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Coordinated flood recovery efforts underway

Article cover photo
Iowa Governor Kim Reynolds hosted a flood recovery advisory board meeting at the Capitol last week. The board assigned working groups for a more coordinated approach to flood recovery in the state (Photo: Bethany Baratta/Iowa Soybean Association)

By Bethany Baratta, ISA senior writer

Two months after flood waters swamped the western side of the state, Leo Ettleman still can’t reach some of his fields or grain bins.

“We can’t even get to our bins; some can’t get to their homes to see what it’s like. There are grain bins that haven’t burst, but we can’t check them because we can’t get there without an air boat. So, every day is the same old thing; you just sit back and wait,” said Ettleman, who farms near Sidney. He’ll be lucky to plant 800 of his 2,200 acres this year. “That will probably be the max we get planted this year,” he said.

River still flows

Ettleman has seen this before. There was a levee breech just a half mile from his farm in 2011. This year, the breach was 2 miles north.

“We know we don’t have the sand deposits or the physical damage that we had in 2011, but we still have a lot of debris. We just can’t get there because there’s still a river flowing between our home farm and Interstate 29,” he said.

Ettleman is a part of Iowa Governor Kim Reynolds’  . He’s asking questions, pushing for levees to be repaired and requesting help and funding to clean up the debris deposited on farmers’ fields. He was assigned to the river management and infrastructure working group under the advisory board.

“We need to get the breaches closed, that’s the number one priority,” he said.

There are 600 miles of damaged levees and 110 total breaches, Reynolds said during a flood recovery advisory board meeting last week. There were still four main breeches that had inflow of water, Reynolds said.

ISA District 7 Director Jeff Jorgenson and ISA member Leo Ettleman are serving on working groups under the governor's flood recovery advisory board. (Photo: Bethany Baratta/Iowa Soybean Association)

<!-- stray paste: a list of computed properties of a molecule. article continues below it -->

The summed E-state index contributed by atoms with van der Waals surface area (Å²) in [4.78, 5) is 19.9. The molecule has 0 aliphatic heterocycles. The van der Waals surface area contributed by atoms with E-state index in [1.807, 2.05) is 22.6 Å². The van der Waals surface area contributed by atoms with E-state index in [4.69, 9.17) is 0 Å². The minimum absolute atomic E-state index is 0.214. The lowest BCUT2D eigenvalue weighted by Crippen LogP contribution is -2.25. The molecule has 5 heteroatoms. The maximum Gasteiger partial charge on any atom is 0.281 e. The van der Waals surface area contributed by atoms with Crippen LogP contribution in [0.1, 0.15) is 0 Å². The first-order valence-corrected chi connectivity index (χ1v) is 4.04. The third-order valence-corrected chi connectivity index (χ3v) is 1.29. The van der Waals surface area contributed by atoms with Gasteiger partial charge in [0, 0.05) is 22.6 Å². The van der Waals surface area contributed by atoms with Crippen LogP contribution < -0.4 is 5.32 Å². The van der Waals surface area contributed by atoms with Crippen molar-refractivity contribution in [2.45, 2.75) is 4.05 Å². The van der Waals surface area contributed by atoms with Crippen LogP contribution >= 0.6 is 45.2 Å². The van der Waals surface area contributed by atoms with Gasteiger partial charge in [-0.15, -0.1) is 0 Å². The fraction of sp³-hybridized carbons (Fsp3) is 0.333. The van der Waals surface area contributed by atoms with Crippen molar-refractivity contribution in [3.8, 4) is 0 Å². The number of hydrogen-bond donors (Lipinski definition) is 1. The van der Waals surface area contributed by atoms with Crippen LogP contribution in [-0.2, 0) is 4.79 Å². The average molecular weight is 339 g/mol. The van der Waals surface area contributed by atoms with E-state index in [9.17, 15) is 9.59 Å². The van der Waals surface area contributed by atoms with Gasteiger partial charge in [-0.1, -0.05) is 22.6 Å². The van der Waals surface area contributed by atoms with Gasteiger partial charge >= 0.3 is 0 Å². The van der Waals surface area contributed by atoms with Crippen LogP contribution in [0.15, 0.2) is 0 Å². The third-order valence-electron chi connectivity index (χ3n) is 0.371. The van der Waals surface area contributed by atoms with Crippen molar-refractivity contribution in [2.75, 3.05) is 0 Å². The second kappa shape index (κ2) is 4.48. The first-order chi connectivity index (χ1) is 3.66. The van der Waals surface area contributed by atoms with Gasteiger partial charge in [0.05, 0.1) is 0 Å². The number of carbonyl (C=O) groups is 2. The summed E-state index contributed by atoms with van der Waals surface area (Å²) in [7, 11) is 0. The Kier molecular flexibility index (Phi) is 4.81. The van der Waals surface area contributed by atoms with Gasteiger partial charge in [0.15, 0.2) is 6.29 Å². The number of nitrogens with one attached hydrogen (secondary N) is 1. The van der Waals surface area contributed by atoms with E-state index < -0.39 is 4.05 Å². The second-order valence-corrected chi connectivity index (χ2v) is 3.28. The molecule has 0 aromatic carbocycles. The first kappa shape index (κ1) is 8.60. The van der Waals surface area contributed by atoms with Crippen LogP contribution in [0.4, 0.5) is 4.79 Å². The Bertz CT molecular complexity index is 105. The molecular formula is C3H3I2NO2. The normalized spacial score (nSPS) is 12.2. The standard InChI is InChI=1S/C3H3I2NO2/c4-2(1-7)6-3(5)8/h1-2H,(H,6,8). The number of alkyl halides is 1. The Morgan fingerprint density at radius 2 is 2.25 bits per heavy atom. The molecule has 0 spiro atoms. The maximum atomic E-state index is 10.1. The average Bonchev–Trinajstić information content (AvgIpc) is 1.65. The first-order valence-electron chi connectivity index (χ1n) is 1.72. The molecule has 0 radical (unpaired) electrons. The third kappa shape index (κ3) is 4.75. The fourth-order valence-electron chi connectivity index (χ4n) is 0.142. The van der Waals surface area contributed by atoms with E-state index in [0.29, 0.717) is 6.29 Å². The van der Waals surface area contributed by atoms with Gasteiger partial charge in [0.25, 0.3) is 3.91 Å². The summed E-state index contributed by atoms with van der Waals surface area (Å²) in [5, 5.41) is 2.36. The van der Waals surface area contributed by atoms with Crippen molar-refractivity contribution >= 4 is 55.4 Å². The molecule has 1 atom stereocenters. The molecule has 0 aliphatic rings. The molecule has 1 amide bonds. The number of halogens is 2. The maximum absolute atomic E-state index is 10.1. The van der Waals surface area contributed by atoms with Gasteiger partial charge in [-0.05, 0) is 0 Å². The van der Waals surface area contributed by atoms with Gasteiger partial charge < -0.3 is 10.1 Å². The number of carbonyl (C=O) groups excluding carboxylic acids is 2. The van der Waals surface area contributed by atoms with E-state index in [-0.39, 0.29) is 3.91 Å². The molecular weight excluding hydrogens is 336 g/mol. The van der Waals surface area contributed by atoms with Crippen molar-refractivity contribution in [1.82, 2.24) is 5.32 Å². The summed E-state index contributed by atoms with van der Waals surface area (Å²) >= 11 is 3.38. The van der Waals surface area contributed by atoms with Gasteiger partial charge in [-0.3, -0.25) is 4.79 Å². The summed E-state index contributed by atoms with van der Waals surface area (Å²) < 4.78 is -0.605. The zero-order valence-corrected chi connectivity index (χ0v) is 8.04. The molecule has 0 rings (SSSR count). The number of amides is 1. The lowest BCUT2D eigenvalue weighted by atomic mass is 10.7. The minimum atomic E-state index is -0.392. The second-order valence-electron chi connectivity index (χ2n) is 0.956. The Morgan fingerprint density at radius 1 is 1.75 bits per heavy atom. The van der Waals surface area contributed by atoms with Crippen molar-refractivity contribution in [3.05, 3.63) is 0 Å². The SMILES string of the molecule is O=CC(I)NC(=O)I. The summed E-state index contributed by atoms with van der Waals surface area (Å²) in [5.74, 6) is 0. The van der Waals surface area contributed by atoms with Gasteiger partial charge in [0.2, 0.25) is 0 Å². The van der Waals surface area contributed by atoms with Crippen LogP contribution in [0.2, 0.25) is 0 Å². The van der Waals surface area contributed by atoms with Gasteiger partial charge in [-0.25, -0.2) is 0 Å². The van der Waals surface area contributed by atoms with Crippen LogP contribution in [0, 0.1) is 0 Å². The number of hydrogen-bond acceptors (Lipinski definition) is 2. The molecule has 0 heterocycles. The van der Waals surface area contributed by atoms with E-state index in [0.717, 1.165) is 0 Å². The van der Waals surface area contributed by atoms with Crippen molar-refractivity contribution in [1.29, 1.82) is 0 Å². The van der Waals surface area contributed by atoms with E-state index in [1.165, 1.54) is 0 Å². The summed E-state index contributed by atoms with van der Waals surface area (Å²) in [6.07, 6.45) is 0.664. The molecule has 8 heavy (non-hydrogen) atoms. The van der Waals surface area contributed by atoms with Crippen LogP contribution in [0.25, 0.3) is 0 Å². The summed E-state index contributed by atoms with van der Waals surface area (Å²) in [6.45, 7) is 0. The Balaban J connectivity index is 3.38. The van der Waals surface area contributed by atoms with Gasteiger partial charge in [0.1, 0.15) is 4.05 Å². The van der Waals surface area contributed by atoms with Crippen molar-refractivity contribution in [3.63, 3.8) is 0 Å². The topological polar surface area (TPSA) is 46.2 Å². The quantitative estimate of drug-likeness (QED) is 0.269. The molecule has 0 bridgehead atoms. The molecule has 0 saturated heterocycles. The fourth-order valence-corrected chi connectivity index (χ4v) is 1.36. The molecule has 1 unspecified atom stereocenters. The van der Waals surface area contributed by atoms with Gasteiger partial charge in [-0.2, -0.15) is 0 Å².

Funding requests

Reynolds signed a bill on May 8 that provides state funding for flood recovery. The Iowa legislature appropriated $15 million out of fiscal year 2019, which will be used for cost-share projects for infrastructure repairs, levees, pump stations, etc. It also includes funding for communities for floodgates, ditches, channels, etc.

An additional $10 million was requested to accelerate housing improvement projects in communities affected by the flooding on the western and eastern sides of the state.

Stephanie Groen, Reynolds’ federal liaison based out of Washington, D.C., told the advisory group that U.S. Senate Majority Leader Mitch McConnell expects Congress to pass a federal disaster assistance bill — which would include resources for Iowa’s flood relief efforts — before Congress takes its Memorial Day break. Reynolds has requested $118 million in federal assistance.

An amendment from Senator Charles Grassley, R-Iowa, and Senator Joni Ernst, R-Iowa, would extend federal relief from the U.S. Department of Agriculture (USDA) to cover on-farm stored corn and soybean losses not covered by crop insurance or other programs, Groen said.

An estimated $34 million worth of stored soybeans and corn has been lost as a result of the flooding.

Coordinated approach

Iowa Ag Secretary Mike Naig, chair of the ag working group under the flood recovery advisory board, said his group will consider everything from land recovery programs to cost-share assistance.

He and his working group will be talking to farmers about the immediate and longer-term requests as it relates to flooding and farming.  What could the prevent plant payments look like? Could farmers potentially see a higher payment rate? What does crop insurance look like next year in light of levees that may or may not be repaired yet?

“What we hear from a lot of folks is that they’ve seen this before — they’ve seen a ’52 flood, a ’93 flood, an ’11 flood. They’ve also seen when there is not a comprehensive approach to things. So, we’re looking at everything from how levees are rebuilt, where they’re rebuilt, how the river is managed — that’s when we talk about a comprehensive approach. That’s what we want to see,” Naig said.

Farmers like Ettleman are a big part of the process, he said.

“They know these issues very, very well, so we’re hoping to give them a voice in this process and address their concerns, but mostly, use their solutions that they bring to the table.”

Contact Bethany at

For media inquiries, permission to republish articles or to request high-res photos, please contact Katie James, ISA Public Relations Manager at © 2020 Iowa Soybean Association. All rights reserved.

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